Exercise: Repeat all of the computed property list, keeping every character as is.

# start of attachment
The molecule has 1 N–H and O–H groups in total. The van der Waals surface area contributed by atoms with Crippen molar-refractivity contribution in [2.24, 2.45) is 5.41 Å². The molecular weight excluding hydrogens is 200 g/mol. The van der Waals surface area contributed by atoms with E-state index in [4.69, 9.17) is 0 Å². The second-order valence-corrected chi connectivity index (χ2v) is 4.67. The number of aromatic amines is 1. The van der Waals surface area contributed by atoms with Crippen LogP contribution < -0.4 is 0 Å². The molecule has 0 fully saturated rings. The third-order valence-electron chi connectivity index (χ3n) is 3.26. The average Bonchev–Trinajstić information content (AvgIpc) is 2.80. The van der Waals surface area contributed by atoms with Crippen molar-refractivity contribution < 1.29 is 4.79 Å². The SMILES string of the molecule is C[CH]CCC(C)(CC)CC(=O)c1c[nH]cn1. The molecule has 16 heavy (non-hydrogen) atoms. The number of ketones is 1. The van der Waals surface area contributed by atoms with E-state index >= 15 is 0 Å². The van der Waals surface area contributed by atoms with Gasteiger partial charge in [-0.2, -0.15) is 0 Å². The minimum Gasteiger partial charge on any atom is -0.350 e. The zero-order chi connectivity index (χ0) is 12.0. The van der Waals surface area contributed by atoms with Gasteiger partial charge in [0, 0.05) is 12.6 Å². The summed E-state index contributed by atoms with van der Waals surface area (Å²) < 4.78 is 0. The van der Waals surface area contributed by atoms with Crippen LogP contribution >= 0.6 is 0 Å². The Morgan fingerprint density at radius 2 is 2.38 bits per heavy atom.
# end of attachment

The molecule has 1 N–H and O–H groups in total. The van der Waals surface area contributed by atoms with Crippen molar-refractivity contribution in [2.24, 2.45) is 5.41 Å². The molecular weight excluding hydrogens is 200 g/mol. The van der Waals surface area contributed by atoms with E-state index in [4.69, 9.17) is 0 Å². The second-order valence-corrected chi connectivity index (χ2v) is 4.67. The number of aromatic amines is 1. The van der Waals surface area contributed by atoms with Crippen LogP contribution < -0.4 is 0 Å². The molecule has 0 fully saturated rings. The third-order valence-electron chi connectivity index (χ3n) is 3.26. The average Bonchev–Trinajstić information content (AvgIpc) is 2.80. The van der Waals surface area contributed by atoms with Crippen molar-refractivity contribution < 1.29 is 4.79 Å². The SMILES string of the molecule is C[CH]CCC(C)(CC)CC(=O)c1c[nH]cn1. The molecule has 16 heavy (non-hydrogen) atoms. The number of ketones is 1. The van der Waals surface area contributed by atoms with E-state index >= 15 is 0 Å². The van der Waals surface area contributed by atoms with Gasteiger partial charge in [-0.2, -0.15) is 0 Å². The minimum Gasteiger partial charge on any atom is -0.350 e. The zero-order chi connectivity index (χ0) is 12.0. The van der Waals surface area contributed by atoms with Gasteiger partial charge in [0, 0.05) is 12.6 Å². The summed E-state index contributed by atoms with van der Waals surface area (Å²) < 4.78 is 0. The van der Waals surface area contributed by atoms with Crippen LogP contribution >= 0.6 is 0 Å². The Morgan fingerprint density at radius 2 is 2.38 bits per heavy atom.